Evolution of Safari Wear
Safari wear is anything that was designed for the purpose of going
on safari in the African bush, however its origins reside in
military uniforms. In fact, the safari jacket is based on certain
drill military uniforms
worn in India since 1848.You can pair it with trousers, turning it
into a safari suit! A safari jacket is commonly a lightweight
cotton drill or lighter poplin jacket,
traditionally khaki in colour, with a self-belt, often with
epaulette style shoulder straps called passants, with four or more
expandable bellows pockets.
The practicality of Safari wear makes it hugely appealing. Pockets and compartments mean that bags are basically unnecessary, so a big bonus for those who need to be on the move. The lightweight fabric means it can be perfect in hot weather, and of course the light colours of the fabric will reflect the suns rays in hotter climates.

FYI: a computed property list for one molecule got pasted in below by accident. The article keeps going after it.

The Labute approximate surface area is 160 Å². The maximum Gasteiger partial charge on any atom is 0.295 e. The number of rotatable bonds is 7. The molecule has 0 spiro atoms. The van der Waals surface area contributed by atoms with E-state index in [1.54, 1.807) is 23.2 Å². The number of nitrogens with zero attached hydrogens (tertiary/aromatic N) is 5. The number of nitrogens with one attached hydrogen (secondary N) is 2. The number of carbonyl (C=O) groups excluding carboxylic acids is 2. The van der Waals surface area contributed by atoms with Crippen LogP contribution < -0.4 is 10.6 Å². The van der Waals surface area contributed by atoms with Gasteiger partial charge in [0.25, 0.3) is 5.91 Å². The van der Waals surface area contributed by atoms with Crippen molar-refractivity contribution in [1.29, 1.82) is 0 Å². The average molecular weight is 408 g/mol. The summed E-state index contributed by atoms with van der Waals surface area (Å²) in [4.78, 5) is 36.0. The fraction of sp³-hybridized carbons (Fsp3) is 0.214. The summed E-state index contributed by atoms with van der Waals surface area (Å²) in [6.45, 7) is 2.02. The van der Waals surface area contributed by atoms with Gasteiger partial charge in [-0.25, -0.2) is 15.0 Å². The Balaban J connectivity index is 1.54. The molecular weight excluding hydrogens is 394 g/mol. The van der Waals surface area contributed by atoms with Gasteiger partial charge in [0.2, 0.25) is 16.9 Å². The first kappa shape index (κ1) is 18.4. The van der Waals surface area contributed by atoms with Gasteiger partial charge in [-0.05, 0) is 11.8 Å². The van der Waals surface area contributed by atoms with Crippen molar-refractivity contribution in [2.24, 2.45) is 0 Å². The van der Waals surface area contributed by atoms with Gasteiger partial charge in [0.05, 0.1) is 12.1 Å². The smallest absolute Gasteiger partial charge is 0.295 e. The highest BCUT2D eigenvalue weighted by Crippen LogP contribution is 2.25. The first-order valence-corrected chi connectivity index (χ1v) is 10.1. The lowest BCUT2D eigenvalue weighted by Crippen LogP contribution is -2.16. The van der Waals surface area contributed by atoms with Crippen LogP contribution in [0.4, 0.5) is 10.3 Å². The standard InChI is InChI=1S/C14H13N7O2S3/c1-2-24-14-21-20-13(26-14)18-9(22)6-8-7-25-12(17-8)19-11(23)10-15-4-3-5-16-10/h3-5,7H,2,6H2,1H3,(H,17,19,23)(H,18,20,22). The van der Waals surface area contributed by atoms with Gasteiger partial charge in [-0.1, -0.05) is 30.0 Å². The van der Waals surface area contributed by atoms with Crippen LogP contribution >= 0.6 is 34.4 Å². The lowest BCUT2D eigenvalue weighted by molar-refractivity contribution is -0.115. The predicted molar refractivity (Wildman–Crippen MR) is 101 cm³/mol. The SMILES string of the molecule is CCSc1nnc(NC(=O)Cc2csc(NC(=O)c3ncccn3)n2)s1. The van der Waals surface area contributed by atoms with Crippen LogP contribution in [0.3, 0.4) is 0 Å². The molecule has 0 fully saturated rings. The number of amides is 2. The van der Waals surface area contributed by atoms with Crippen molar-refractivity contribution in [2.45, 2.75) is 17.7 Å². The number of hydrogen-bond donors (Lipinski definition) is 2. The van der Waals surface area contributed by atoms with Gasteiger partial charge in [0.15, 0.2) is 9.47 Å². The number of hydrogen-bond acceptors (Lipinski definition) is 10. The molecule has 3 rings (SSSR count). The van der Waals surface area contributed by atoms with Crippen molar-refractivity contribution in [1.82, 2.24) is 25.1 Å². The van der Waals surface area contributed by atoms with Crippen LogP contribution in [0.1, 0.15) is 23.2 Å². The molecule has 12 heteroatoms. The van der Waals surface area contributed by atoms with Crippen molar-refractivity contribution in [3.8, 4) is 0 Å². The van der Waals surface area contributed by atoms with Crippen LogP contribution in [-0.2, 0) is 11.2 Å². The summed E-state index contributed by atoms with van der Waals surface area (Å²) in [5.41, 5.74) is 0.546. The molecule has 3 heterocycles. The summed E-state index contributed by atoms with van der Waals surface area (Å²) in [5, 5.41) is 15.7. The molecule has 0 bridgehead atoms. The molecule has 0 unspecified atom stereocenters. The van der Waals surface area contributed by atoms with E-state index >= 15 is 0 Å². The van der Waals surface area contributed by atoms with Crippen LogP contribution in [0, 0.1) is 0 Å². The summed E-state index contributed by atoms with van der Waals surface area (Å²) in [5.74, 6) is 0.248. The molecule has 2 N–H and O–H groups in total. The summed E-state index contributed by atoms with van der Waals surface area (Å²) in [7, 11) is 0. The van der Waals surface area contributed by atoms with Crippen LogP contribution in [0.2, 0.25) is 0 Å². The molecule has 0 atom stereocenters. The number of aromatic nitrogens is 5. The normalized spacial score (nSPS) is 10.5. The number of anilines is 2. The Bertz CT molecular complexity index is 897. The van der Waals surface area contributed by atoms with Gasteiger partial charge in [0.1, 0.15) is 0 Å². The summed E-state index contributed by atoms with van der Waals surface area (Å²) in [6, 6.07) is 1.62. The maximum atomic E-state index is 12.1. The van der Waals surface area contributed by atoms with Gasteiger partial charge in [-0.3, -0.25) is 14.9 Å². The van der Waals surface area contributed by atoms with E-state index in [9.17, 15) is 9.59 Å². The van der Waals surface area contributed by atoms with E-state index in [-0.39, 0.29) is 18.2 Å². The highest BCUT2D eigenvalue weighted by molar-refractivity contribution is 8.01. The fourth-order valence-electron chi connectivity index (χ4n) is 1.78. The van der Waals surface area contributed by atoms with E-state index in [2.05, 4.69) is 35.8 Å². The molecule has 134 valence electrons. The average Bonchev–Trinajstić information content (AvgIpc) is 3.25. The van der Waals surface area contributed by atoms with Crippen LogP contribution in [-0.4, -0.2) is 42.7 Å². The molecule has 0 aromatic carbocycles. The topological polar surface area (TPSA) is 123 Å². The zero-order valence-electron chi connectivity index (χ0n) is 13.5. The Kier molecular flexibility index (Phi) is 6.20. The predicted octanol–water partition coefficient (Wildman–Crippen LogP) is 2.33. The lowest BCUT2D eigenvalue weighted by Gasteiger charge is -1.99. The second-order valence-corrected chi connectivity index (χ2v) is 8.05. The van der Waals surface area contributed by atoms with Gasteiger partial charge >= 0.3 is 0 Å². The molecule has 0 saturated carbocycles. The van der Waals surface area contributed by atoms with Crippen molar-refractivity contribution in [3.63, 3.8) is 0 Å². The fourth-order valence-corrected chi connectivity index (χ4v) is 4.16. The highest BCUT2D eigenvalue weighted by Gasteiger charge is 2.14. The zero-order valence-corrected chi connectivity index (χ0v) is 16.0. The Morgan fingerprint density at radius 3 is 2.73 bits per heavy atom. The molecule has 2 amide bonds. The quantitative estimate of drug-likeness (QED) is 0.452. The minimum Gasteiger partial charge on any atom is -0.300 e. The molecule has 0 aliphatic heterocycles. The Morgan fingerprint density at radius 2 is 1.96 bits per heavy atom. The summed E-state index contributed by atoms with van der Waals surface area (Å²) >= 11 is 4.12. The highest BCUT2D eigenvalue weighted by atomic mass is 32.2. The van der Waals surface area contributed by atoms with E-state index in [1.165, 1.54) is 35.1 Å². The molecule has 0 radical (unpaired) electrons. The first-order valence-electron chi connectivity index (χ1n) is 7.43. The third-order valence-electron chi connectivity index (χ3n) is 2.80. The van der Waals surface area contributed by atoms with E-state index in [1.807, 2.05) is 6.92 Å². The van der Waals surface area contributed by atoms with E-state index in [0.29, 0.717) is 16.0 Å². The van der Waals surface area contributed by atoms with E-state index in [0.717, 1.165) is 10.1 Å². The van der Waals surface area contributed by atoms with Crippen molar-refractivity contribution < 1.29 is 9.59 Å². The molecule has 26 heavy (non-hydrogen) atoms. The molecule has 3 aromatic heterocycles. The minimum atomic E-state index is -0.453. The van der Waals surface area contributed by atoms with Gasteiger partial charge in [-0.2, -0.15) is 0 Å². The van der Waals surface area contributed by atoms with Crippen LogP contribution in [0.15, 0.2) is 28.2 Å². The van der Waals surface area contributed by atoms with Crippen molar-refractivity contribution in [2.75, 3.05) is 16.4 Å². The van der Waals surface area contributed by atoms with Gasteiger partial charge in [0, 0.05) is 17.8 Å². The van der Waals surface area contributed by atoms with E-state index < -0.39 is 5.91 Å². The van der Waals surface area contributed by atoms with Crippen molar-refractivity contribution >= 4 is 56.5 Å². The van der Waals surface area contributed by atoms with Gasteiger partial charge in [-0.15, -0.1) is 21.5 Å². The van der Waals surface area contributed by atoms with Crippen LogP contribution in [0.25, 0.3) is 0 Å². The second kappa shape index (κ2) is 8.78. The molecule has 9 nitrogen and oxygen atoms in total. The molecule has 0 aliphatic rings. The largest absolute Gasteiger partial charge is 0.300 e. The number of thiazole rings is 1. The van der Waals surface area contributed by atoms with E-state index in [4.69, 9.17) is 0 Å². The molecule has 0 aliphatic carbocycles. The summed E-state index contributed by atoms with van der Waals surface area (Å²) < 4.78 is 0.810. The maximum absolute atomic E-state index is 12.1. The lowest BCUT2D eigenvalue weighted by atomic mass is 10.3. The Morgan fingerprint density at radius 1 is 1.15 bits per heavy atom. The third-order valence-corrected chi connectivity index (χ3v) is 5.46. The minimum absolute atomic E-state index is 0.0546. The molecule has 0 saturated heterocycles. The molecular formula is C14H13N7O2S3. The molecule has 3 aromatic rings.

Khaki is a loanword incorporated from Hindustani ख़ाकी (meaning "soil-colored") and is originally derived from the Persian: خاک (Khâk, literally meaning "soil"), which came to English from British India via the British Indian Army. Khaki has been used by many armies around the world for uniforms, including camouflage.
Safari wear became popular when Hollywood stars started wearing them in the 50s, becoming more mainstream. The 'safari look' became popular with non-safari goers with the advent of the film industry interest in Africa. The films of Ernest Hemingway's books 'The Macomber Affair' and 'The Snows of Kilimanjaro' followed by 'King Solomon's Mines' and 'Mogambo' firmly planted the safari image in the minds of the public. Safari style jackets were the 'in thing' to wear as casual attire in an effort to emulate the debonair looks of Clark Gable and Stewart Granger in these movies.